The war against Israel
For decades, the Palestinians and other Arabs have accused Israel of occupying their territory. Six years ago the Israelis unilaterally withdrew from southern Lebanon, where it had deployed troops to prevent Hezbollah terrorist raids across the border.
Last year, the Israelis made a unilateral withdrawal from the Gaza strip. It also announced that it was preparing to withdraw from much of the West Bank, which it acquired in 1967 in retaliating against a Jordanian attack.
The hope in Israel and elsewhere in the democratic world was that the two withdrawals would be recognized by the Palestinians and other Arabs as measures that could lead to the establishment of meaningful peace in the region. But that was not to be.
In Gaza, the reaction to the withdrawal was an attack by the Hamas terrorist militia on a military base within Israel and the launching of rockets at Israeli towns. The expectation had been that Hamas leaders, who now control the strip, would use their new autonomy and outside financial aid to promote the local economy and to expand the local infrastructure. (Among the sources was $12 million donated by a group of American Jewish philanthropists for the purchase of agricultural facilities built by Israeli farmers in Gaza.)
But instead of trying to strengthen Gaza's economy and to demonstrate an ability to govern, Hamas began to smuggle weapons in from Egypt and other sources. The goal was to resume battling Israel. As expected, the Israelis have moved back into Gaza to destroy the rocket launching sites and to rescue a soldier kidnapped by the Palestinians.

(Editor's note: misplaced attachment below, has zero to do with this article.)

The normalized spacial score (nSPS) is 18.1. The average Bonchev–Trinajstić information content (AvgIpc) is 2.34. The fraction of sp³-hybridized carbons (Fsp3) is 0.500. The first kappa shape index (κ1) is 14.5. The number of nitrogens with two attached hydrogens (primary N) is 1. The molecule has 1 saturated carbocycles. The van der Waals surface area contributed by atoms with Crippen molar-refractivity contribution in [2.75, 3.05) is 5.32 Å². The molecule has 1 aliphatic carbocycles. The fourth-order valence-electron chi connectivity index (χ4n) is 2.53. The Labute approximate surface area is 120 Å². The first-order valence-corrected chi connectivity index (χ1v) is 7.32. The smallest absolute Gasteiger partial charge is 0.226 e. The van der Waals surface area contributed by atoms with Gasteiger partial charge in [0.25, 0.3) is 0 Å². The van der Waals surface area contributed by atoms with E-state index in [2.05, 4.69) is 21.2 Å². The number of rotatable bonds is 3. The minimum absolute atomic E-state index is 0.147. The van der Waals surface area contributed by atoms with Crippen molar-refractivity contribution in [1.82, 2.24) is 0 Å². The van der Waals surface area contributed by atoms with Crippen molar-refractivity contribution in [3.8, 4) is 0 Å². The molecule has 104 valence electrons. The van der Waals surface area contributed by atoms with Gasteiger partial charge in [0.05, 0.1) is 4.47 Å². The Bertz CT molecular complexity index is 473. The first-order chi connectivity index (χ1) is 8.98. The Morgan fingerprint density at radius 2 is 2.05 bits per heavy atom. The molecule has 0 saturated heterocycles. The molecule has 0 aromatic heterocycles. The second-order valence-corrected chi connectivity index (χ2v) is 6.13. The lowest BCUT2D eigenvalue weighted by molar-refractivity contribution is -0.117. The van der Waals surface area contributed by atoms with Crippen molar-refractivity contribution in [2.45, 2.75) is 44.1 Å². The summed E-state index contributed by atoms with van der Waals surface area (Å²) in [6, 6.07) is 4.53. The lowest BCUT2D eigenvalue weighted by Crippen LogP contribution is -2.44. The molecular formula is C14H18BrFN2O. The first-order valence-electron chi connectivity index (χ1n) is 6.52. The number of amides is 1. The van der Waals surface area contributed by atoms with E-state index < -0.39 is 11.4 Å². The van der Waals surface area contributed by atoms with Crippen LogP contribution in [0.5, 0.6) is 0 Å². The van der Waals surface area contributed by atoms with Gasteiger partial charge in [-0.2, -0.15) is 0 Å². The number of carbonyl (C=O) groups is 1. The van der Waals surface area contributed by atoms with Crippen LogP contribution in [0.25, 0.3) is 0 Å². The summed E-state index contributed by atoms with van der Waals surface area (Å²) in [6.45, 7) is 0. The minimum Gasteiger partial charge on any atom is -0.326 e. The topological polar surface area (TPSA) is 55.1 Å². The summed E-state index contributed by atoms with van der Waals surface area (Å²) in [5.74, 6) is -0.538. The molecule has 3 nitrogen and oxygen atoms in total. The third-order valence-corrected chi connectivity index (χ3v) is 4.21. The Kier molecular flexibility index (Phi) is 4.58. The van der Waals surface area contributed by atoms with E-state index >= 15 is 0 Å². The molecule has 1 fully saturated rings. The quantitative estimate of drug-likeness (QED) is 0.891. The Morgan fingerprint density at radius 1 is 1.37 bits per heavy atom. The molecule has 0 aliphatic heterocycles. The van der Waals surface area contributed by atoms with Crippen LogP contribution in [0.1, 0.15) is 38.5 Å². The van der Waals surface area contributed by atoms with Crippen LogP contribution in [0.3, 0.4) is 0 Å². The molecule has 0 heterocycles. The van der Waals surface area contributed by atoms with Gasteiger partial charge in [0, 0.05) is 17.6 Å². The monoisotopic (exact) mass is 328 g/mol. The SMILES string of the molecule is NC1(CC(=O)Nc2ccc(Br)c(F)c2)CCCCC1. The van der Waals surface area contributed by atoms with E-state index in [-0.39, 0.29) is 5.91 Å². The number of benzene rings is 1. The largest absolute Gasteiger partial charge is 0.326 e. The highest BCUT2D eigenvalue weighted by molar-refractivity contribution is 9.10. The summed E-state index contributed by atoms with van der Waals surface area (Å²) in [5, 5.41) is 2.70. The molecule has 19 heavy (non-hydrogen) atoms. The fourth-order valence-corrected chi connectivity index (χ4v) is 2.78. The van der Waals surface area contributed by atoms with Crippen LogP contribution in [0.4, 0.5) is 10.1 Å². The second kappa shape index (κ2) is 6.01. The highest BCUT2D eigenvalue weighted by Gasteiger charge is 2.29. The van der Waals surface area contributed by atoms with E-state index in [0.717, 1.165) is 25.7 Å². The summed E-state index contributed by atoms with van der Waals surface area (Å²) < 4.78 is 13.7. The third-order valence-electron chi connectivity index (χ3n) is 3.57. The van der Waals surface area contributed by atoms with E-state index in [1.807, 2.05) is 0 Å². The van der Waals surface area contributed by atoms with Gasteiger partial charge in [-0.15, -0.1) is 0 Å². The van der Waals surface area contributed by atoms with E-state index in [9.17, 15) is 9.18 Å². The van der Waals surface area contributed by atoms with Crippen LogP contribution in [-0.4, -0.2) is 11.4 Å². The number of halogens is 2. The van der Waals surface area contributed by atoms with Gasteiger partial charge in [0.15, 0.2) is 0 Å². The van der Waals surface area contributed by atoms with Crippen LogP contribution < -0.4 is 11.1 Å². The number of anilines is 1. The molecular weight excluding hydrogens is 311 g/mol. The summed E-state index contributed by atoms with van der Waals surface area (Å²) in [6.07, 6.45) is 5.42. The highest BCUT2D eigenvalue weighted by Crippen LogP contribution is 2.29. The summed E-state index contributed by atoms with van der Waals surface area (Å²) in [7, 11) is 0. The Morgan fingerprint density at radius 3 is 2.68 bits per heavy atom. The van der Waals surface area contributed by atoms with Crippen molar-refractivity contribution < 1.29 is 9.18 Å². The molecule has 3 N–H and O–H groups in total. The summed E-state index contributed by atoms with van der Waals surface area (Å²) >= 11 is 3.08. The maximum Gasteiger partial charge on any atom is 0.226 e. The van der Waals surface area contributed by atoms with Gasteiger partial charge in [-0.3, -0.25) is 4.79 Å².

Taking advantage of Israel's preoccupation with Gaza, Hezbollah raided an Israeli military base across the border, captured two Israeli soldiers, and began a rocket bombardment of Israeli population centers.
There is an apparent collaboration between Hezbollah and Hamas to attack Israel. Interestingly, the kind of sectarian differences that plague Iraq have not interfered with their alliance. Both terrorist groups are Islamic extremists aiming to establish fundamentalist theocracies. But Hamas is composed of Sunni Muslims while Hezbollah is a Shiite organization.
The Israeli response to the attacks from Gaza and southern Lebanon has been severe. Unfortunately, there have been heavy civilian casualties and extensive damage to Lebanon's airports, roads, and other important facilities.
Russia and the European Union, both perennially critical of Israel, charge that Israel is using a "disproportionate use of force" against Gaza and Lebanon. They evidently do not recognize Israel's right to defend itself against unprovoked aggression. Considering Russia's brutal campaign against rebels in Chechnya, the hypocricy is overwhelming.